Owners of battery-electric vehicles (BEVs) are more likely to experience problems with advanced technology than drivers of internal combustion engine (ICE) vehicles, a new study shows.
J.D. Power’s 2023 U.S. Tech Experience Index, released last week, focused on user experience with advanced technology that’s new to the market to track problems experienced by drivers during the technology’s early days.
Its study was based on responses from 82,472 owners of new 2023 model-year vehicles surveyed after 90 days of ownership.
According to J.D. Power’s findings, among 17 of the 21 advanced features offered by both ICE vehicles and BEVs, the latter vehicle type had more quality problems per 100 vehicles (PP100) with the exception of Tesla, which was not included in the analysis.
The survey found that satisfaction with technologies such as remote parking assistance and interior gesture controls was 86% lower among BEV owners than it was for those driving ICE vehicles.
“Innovation through a strong advanced tech strategy is crucial for all vehicle manufacturers, especially those working to build their reputation in the electric vehicle space,” said Kathleen Rizk, senior director of user experience benchmarking and technology at J.D. Power.
She added: “The perception in the industry is that most BEVs should offer many advanced technologies to compete with high-tech entrants like Tesla. Success will be dependent on those manufacturers that can execute flawlessly while ensuring the user experience is the same for those who are tech-savvy and those who are not.”
J.D. Power noted that where newer electric vehicle (EV) OEMs like Tesla, Rivian and Polestar are delivering innovative new technologies, they are falling short elsewhere.
“Innovation and tech offerings are high for new manufacturers, but they are not providing a problem-free experience,” it said. “Average problem levels for advanced technologies among new manufacturers, except for Polestar, are well above the premium average of 24.3 PP100 and are among the highest in the industry.”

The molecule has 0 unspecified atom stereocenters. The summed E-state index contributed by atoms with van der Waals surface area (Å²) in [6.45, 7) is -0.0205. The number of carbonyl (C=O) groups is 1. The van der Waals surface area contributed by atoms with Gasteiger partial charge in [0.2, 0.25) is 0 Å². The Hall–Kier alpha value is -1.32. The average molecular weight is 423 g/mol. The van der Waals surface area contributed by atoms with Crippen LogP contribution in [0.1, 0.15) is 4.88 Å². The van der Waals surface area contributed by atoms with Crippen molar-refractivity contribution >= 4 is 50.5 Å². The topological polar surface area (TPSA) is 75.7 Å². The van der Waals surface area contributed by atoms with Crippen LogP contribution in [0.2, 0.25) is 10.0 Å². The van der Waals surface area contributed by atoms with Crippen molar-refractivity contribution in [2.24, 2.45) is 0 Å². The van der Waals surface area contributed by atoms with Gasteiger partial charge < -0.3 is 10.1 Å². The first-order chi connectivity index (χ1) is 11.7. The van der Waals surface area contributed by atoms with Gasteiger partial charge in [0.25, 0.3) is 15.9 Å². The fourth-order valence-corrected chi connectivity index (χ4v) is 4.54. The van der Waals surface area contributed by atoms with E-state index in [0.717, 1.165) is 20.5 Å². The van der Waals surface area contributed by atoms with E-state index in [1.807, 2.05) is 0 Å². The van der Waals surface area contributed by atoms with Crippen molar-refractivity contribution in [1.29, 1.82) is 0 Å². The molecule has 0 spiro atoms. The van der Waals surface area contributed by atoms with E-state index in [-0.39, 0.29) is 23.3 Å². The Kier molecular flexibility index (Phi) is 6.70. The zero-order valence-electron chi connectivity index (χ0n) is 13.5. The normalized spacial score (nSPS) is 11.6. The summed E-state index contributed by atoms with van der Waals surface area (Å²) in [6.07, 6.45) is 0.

The study also touched on biometrics, saying those that monitor things like eye movement are less problematic than technologies that monitor physiological characteristics such as facial recognition.
“Regardless of the biometric type, owners say they do not consider them to be useful,” J.D. Power said. “Despite continued usage, biometric technologies have low desirability in terms of owners wanting them in their next vehicle compared with other advanced technologies.”
Among BEVs, the report said plug-and-charge technology is liked nearly universally across manufacturers and among vehicle owners.
On the flip side, it said enthusiasm for advanced driver assistance systems (ADAS) was waning slightly year-over-year. Satisfaction dropped for reverse automatic emergency braking, safe exit assist, and automatic emergency steering.
“While usage rates are still relatively high, small declines across several technologies is a worrying sign that reinforces the need for automakers to remain diligent on providing a positive customer experience so that trust and perceived feature usefulness are not negatively affected,” J.D. Power said.
Its latest survey was published less than a month after a separate J.D. Power study that also highlighted customer dissatisfaction with new vehicles. That study found that new vehicle owners experienced a consecutive year-over-year decline in customer satisfaction for the first time in the 28-year history of a J.D. Power report.
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